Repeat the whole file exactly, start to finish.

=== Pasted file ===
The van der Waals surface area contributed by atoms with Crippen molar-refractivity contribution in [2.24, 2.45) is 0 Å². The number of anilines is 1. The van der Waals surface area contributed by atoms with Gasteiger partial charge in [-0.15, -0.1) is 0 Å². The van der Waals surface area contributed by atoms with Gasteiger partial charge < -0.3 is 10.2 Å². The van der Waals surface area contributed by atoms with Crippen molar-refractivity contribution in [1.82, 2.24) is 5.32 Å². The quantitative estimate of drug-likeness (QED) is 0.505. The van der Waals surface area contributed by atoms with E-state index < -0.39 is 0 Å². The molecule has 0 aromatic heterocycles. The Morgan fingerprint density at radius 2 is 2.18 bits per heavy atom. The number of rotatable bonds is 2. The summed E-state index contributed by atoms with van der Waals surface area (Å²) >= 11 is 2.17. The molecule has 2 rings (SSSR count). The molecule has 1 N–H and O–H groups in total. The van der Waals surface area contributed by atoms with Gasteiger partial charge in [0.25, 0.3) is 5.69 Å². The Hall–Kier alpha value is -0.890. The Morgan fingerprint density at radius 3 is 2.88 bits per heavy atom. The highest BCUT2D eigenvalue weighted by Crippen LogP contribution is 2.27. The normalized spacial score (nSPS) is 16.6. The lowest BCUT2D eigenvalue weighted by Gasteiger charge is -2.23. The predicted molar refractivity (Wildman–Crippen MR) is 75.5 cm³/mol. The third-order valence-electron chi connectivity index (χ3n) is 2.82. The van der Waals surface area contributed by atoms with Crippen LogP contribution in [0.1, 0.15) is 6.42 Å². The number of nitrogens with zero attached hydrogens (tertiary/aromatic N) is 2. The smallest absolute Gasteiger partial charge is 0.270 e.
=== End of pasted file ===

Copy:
The van der Waals surface area contributed by atoms with Crippen molar-refractivity contribution in [2.24, 2.45) is 0 Å². The number of anilines is 1. The van der Waals surface area contributed by atoms with Gasteiger partial charge in [-0.15, -0.1) is 0 Å². The van der Waals surface area contributed by atoms with Gasteiger partial charge < -0.3 is 10.2 Å². The van der Waals surface area contributed by atoms with Crippen molar-refractivity contribution in [1.82, 2.24) is 5.32 Å². The quantitative estimate of drug-likeness (QED) is 0.505. The van der Waals surface area contributed by atoms with E-state index < -0.39 is 0 Å². The molecule has 0 aromatic heterocycles. The Morgan fingerprint density at radius 2 is 2.18 bits per heavy atom. The number of rotatable bonds is 2. The summed E-state index contributed by atoms with van der Waals surface area (Å²) >= 11 is 2.17. The molecule has 2 rings (SSSR count). The molecule has 1 N–H and O–H groups in total. The van der Waals surface area contributed by atoms with Gasteiger partial charge in [0.25, 0.3) is 5.69 Å². The Hall–Kier alpha value is -0.890. The Morgan fingerprint density at radius 3 is 2.88 bits per heavy atom. The highest BCUT2D eigenvalue weighted by Crippen LogP contribution is 2.27. The normalized spacial score (nSPS) is 16.6. The lowest BCUT2D eigenvalue weighted by Gasteiger charge is -2.23. The predicted molar refractivity (Wildman–Crippen MR) is 75.5 cm³/mol. The third-order valence-electron chi connectivity index (χ3n) is 2.82. The van der Waals surface area contributed by atoms with Crippen LogP contribution in [0.1, 0.15) is 6.42 Å². The number of nitrogens with zero attached hydrogens (tertiary/aromatic N) is 2. The smallest absolute Gasteiger partial charge is 0.270 e.